Posted: April 26, 2010
Professor Lowell Gudmundson's expertise on Central America was in demand at Harvard and UMass Amherst in recent weeks.
On Friday, April 23, Lowell Gudmundson, professor of history and Latin American studies, spoke at Harvard University's David Rockefeller Center for Latin American Studies on "Costa Rica Turns Right: Political Realignments and the 2010 Election."
On April 12, Gudmundson spoke at a research colloquium hosted by the Center for Latin American, Caribbean, and Latino Studies at UMass Amherst on "Beyond Brown Gold and Green Revolutions: History via the Metaphors of Costa Rican Coffee Coop Founders."
For his Harvard talk, Gudmundson drew on his extensive scholarship and work on the ground in Costa Rica last year. He is author of key revisionist interpretations of the origins of Costa Rican democracy and its current prospects, and spent a sabbatical year in residence observing at close proximity the presidential campaign for the February 2010 presidential elections won by Costa Rica's first woman president Laura Chinchilla of the incumbent National Liberation Party.
Chinchilla had served as vice-president in the controversial second presidential administration of Nobel Prize-winner Oscar Arias. Gudmundson's interpretation ("Costa Rica's Arias Administration at Mid-Term," in the journal Current History) of the first Arias administration (1986-90) and its role in revealing the Iran/Contra scandal was quickly followed by editions in both Spanish and German. Widely seen as leftist and anti-U.S. at the time, the second Arias administration clearly pursued rightist, neoliberal policies making it a close ally of the U.S., according to Gudmundson. The incumbent party's choice of a woman as presidential candidate constitutes only one of the many complex and contradictory Costa Rican shifts toward the political right over the past two decades, often employing formerly left or progressive leaders and symbols.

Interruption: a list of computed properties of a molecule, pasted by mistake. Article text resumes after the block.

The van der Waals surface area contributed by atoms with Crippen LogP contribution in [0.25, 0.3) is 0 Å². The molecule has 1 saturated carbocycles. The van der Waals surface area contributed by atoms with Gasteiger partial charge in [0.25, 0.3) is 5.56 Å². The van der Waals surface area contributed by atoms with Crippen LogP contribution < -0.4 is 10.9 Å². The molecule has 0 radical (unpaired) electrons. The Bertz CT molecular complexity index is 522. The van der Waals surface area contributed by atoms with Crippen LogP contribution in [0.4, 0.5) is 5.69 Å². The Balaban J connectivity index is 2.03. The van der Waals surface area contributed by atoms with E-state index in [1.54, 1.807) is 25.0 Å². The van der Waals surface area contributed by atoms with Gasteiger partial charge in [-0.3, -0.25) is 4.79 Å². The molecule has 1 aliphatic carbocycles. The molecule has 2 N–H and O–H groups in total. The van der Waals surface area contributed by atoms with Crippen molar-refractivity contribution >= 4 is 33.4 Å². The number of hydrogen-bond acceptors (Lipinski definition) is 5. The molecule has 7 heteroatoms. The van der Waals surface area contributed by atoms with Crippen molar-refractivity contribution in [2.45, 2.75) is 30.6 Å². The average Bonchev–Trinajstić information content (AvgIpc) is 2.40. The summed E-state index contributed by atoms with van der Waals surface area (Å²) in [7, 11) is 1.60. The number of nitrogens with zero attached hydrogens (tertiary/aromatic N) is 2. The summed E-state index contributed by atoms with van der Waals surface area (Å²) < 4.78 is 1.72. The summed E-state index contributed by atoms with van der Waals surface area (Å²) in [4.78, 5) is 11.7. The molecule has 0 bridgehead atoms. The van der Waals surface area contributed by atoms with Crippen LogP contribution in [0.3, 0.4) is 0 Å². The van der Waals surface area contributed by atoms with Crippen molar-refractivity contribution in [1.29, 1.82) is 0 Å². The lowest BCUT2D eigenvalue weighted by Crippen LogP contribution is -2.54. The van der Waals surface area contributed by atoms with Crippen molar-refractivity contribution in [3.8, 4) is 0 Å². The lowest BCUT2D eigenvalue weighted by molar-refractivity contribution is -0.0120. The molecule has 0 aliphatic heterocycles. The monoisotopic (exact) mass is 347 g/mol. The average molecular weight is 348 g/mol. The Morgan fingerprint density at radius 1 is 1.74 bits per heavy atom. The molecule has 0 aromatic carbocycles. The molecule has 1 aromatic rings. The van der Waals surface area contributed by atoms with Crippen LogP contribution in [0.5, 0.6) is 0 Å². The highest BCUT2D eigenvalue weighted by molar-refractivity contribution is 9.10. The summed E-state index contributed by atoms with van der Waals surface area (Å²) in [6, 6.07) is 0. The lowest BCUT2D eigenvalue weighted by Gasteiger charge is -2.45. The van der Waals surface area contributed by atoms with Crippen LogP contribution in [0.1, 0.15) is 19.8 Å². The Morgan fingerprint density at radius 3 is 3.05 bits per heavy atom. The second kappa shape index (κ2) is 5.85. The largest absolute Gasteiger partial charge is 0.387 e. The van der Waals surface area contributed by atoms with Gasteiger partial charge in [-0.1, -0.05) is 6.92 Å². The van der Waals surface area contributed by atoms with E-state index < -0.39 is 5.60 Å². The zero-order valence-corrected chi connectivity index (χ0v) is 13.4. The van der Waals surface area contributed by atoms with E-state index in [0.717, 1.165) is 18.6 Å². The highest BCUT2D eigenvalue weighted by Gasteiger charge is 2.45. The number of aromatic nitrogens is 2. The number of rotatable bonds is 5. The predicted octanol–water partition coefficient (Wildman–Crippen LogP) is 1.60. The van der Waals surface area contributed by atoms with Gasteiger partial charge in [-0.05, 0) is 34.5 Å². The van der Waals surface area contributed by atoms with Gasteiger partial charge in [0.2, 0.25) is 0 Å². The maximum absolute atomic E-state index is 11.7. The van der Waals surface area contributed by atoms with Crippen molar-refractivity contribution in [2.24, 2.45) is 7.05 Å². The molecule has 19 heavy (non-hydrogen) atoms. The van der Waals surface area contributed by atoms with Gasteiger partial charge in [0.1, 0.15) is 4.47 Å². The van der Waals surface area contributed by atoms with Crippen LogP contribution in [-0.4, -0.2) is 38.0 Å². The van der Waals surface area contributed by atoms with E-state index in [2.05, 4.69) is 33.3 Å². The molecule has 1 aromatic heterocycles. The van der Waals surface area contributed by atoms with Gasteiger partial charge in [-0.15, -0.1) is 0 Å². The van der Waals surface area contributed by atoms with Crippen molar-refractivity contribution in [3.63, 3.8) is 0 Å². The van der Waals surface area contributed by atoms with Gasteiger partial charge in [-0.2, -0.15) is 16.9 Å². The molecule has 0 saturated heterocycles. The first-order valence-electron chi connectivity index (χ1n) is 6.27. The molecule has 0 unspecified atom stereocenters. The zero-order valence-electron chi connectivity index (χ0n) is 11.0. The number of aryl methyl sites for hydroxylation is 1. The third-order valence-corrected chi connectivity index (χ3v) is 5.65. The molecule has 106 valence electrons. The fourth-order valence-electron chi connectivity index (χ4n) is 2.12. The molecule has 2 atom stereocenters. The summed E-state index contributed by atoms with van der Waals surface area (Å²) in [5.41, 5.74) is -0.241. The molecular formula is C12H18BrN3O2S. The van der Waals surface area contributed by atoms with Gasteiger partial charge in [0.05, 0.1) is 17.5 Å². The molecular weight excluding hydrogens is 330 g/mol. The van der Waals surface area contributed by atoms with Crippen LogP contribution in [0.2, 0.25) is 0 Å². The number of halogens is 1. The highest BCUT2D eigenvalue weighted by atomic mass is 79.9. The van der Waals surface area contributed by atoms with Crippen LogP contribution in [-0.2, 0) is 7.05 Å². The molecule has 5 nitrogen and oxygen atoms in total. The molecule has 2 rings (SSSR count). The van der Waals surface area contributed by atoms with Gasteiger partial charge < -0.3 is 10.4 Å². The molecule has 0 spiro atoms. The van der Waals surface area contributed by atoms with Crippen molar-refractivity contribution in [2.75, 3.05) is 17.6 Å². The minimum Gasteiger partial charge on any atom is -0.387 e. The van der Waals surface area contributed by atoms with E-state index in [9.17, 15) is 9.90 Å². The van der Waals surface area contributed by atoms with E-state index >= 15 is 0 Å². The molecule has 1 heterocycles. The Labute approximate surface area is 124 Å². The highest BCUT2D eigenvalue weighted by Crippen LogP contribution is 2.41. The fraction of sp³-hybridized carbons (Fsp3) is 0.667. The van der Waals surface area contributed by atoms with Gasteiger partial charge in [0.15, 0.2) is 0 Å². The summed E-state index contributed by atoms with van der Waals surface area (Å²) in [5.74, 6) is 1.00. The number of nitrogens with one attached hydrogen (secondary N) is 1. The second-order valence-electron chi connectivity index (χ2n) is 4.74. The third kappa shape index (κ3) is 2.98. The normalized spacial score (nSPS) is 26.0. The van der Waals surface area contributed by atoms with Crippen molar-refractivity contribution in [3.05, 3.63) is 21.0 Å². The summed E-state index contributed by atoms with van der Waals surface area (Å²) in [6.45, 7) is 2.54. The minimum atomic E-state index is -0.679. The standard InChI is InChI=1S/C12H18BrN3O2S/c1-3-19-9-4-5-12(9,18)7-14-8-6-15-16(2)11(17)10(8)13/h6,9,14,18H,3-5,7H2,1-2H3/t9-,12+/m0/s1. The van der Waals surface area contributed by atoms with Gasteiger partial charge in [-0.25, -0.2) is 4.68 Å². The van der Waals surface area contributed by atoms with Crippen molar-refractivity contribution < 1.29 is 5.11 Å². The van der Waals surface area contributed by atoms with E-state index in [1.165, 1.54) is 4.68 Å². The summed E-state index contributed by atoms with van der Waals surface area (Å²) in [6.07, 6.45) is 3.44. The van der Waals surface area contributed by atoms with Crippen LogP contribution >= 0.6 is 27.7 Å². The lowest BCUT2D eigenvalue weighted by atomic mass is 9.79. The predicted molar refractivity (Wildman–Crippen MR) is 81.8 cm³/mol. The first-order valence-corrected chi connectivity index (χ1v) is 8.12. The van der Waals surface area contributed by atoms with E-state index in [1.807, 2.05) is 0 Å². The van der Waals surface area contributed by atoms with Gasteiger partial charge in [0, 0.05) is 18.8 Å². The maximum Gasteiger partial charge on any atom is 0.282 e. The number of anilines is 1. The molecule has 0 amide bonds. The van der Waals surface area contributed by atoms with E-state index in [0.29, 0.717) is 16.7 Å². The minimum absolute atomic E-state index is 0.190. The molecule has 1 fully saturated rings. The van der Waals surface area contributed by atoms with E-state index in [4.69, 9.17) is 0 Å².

Gudmundson's UMass talk drew on the National Endowment for the Humanities-supported work he did last year for his project Deepening Democracy and Disciplining the Democrats: Coffee, Cooperatives, and the Lessons of Costa Rican Development. The grant allowed Gudmundson to interview more than two dozen founding generation coop members, agricultural extension agents, and other state technical advisers who participated in the radical transformation of coffee cultivation practices during the 1960s and 1970s. That generation’s achievements, as well as their changing social and political positions, are revealed in a series of metaphors, jokes, and ironic comments they shared with Gudmundson for his book project on the agrarian bases of democratic development.